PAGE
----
Analysts from Wells Fargo, point out that CPI inflation came in below consensus expectations in June, reinforcing the Federal Reserve’s interest as they evaluate future monetary policy tightening action.
“On balance, consumer inflation has registered soft performances over the prior four months and June was no exception as headline Consumer Price Index (CPI) was unchanged. The flat monthly performance was lower than the consensus expectation, and reinforces the view that the price environment exhibits little upward momentum as we enter the second half of the year. Year-over-year, headline CPI has steadily declined from its 2.7 percent recent high in February to its current reading of 1.6 percent.”
“Excluding food and energy, the core CPI rose 0.1 percent on the month, the third consecutive increase at that below trend pace. A perennial group of components accounted for the softer-than-expected gain with apparel declining for the fourth straight month, new & used cars falling for the sixth consecutive month, airfares contracting for the third straight month, and wireless services down for the fourth consecutive month. That said, some of the larger components of core CPI saw larger price gains, including rent and owners’ equivalent rent both rising 0.3 percent and medical care services also advancing 0.3 percent on the month. The three month annualized rate of core CPI firmed to a 1.0 percent pace, but remains below the 1.7 percent year-over-year pace and, therefore, suggest there is little upward pressure on core consumer inflation as Q3 unfolds.”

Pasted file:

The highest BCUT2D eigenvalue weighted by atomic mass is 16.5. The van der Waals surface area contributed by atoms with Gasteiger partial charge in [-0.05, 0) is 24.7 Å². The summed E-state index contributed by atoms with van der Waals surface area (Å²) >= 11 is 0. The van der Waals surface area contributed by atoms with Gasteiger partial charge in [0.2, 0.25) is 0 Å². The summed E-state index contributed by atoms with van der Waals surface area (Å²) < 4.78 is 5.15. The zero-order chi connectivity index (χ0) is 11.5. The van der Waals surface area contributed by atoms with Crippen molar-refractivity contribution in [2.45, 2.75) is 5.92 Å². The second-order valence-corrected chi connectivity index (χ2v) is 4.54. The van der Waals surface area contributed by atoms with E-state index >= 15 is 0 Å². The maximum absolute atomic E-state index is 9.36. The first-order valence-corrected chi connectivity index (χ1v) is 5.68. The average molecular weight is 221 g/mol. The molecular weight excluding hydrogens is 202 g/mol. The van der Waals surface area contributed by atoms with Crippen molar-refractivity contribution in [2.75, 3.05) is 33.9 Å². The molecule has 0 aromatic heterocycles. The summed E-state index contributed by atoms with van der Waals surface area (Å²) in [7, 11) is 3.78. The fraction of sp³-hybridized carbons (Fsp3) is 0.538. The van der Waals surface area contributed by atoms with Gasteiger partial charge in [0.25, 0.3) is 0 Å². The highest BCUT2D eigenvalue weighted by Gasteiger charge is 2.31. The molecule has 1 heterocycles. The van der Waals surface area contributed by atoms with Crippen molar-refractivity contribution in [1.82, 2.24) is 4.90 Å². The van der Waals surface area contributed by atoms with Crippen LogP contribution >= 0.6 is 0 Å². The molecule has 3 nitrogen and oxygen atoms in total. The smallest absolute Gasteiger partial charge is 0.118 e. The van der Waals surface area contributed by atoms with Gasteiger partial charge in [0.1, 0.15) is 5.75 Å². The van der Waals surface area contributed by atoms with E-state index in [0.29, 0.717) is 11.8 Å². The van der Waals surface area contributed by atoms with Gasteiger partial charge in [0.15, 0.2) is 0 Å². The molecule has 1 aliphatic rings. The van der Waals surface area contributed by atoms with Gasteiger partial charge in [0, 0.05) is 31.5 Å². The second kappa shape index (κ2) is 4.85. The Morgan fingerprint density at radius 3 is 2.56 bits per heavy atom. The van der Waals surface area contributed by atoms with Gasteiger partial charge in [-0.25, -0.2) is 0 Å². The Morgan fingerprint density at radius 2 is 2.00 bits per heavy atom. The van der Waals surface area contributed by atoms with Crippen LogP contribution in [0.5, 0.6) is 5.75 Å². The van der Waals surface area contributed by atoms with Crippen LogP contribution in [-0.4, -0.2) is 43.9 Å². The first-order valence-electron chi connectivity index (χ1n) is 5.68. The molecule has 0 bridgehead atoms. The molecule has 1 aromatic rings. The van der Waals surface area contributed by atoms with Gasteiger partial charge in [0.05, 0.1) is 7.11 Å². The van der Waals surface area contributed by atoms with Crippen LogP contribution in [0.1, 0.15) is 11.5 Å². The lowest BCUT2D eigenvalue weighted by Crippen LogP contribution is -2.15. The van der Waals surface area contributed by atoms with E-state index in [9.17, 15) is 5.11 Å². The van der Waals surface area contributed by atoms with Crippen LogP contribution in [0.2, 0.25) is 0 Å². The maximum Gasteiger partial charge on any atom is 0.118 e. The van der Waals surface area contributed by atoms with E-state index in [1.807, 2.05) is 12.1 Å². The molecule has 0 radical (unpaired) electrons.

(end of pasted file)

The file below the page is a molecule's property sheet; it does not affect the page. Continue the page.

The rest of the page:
“Our updated forecasts generally agrees with Fed officials’ sentiment that recent weakness should not be extrapolated into the second half of the year, but that any gains are also likely to be limited. There is a lot of runway left before the December FOMC meeting where we believe the Fed may be in position to hike interest rates again, but a return to a quickening pace of inflation is critical to that call.”
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